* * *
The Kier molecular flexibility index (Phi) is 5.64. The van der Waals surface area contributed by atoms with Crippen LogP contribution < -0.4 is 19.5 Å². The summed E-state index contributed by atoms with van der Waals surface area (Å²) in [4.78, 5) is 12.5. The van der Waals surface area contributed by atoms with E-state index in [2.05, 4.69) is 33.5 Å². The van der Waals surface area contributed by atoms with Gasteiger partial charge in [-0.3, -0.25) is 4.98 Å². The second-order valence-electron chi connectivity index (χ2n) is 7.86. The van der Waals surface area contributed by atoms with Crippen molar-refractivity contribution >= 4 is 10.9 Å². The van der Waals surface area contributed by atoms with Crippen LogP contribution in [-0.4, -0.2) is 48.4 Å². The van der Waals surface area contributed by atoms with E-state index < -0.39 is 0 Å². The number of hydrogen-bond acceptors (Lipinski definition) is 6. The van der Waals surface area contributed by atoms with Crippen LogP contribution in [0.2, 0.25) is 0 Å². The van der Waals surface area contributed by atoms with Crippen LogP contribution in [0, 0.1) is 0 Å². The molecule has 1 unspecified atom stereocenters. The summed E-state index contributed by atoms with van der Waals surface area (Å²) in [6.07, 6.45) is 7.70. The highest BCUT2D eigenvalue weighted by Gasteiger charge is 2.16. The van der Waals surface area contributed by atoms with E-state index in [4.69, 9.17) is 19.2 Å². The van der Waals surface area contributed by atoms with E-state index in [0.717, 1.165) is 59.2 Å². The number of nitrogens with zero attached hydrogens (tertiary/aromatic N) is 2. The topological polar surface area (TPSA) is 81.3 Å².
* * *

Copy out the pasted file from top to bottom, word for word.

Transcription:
The Kier molecular flexibility index (Phi) is 5.64. The van der Waals surface area contributed by atoms with Crippen LogP contribution < -0.4 is 19.5 Å². The summed E-state index contributed by atoms with van der Waals surface area (Å²) in [4.78, 5) is 12.5. The van der Waals surface area contributed by atoms with E-state index in [2.05, 4.69) is 33.5 Å². The van der Waals surface area contributed by atoms with Gasteiger partial charge in [-0.3, -0.25) is 4.98 Å². The second-order valence-electron chi connectivity index (χ2n) is 7.86. The van der Waals surface area contributed by atoms with Crippen molar-refractivity contribution >= 4 is 10.9 Å². The van der Waals surface area contributed by atoms with Crippen LogP contribution in [-0.4, -0.2) is 48.4 Å². The van der Waals surface area contributed by atoms with E-state index < -0.39 is 0 Å². The number of hydrogen-bond acceptors (Lipinski definition) is 6. The van der Waals surface area contributed by atoms with Crippen LogP contribution in [0.2, 0.25) is 0 Å². The van der Waals surface area contributed by atoms with Crippen LogP contribution in [0, 0.1) is 0 Å². The molecule has 1 unspecified atom stereocenters. The summed E-state index contributed by atoms with van der Waals surface area (Å²) in [6.07, 6.45) is 7.70. The highest BCUT2D eigenvalue weighted by Gasteiger charge is 2.16. The van der Waals surface area contributed by atoms with E-state index in [4.69, 9.17) is 19.2 Å². The van der Waals surface area contributed by atoms with E-state index in [0.717, 1.165) is 59.2 Å². The number of nitrogens with zero attached hydrogens (tertiary/aromatic N) is 2. The topological polar surface area (TPSA) is 81.3 Å².